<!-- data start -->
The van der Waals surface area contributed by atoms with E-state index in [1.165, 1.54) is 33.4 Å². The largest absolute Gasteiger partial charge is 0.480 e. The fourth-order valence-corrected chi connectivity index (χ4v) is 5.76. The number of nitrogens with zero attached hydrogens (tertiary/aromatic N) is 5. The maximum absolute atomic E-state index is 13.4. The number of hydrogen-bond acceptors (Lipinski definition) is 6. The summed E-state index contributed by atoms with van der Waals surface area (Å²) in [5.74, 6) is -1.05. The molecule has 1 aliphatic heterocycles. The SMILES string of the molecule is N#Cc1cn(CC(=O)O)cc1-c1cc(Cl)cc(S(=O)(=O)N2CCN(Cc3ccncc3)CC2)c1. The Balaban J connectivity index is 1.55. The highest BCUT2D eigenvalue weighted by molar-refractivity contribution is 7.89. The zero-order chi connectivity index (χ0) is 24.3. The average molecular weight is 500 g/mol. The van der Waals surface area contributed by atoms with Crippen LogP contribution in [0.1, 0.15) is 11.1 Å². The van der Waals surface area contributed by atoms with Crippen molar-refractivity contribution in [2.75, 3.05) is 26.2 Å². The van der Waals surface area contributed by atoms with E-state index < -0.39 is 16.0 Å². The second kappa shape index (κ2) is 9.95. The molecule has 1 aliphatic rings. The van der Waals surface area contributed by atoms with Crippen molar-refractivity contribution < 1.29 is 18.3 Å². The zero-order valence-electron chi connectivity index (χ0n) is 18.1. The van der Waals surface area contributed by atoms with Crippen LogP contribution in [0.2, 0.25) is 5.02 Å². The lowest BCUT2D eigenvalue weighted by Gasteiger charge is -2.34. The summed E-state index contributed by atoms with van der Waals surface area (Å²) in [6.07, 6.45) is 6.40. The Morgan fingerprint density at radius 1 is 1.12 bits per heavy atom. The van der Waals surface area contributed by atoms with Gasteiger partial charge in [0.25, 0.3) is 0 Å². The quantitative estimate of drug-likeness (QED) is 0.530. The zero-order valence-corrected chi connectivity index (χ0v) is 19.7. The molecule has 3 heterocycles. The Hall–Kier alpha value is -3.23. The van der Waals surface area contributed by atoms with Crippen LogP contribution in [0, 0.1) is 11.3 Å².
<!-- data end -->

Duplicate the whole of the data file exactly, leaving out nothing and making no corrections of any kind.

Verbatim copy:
The van der Waals surface area contributed by atoms with E-state index in [1.165, 1.54) is 33.4 Å². The largest absolute Gasteiger partial charge is 0.480 e. The fourth-order valence-corrected chi connectivity index (χ4v) is 5.76. The number of nitrogens with zero attached hydrogens (tertiary/aromatic N) is 5. The maximum absolute atomic E-state index is 13.4. The number of hydrogen-bond acceptors (Lipinski definition) is 6. The summed E-state index contributed by atoms with van der Waals surface area (Å²) in [5.74, 6) is -1.05. The molecule has 1 aliphatic heterocycles. The SMILES string of the molecule is N#Cc1cn(CC(=O)O)cc1-c1cc(Cl)cc(S(=O)(=O)N2CCN(Cc3ccncc3)CC2)c1. The Balaban J connectivity index is 1.55. The highest BCUT2D eigenvalue weighted by molar-refractivity contribution is 7.89. The zero-order chi connectivity index (χ0) is 24.3. The average molecular weight is 500 g/mol. The van der Waals surface area contributed by atoms with Crippen LogP contribution in [0.1, 0.15) is 11.1 Å². The van der Waals surface area contributed by atoms with Crippen molar-refractivity contribution in [2.75, 3.05) is 26.2 Å². The van der Waals surface area contributed by atoms with E-state index < -0.39 is 16.0 Å². The second kappa shape index (κ2) is 9.95. The molecule has 1 aliphatic rings. The van der Waals surface area contributed by atoms with Crippen molar-refractivity contribution < 1.29 is 18.3 Å². The zero-order valence-electron chi connectivity index (χ0n) is 18.1. The van der Waals surface area contributed by atoms with Crippen LogP contribution in [0.2, 0.25) is 5.02 Å². The lowest BCUT2D eigenvalue weighted by Gasteiger charge is -2.34. The summed E-state index contributed by atoms with van der Waals surface area (Å²) in [6.07, 6.45) is 6.40. The Morgan fingerprint density at radius 1 is 1.12 bits per heavy atom. The van der Waals surface area contributed by atoms with Gasteiger partial charge in [0.25, 0.3) is 0 Å². The quantitative estimate of drug-likeness (QED) is 0.530. The zero-order valence-corrected chi connectivity index (χ0v) is 19.7. The molecule has 3 heterocycles. The Hall–Kier alpha value is -3.23. The van der Waals surface area contributed by atoms with Crippen LogP contribution in [0, 0.1) is 11.3 Å².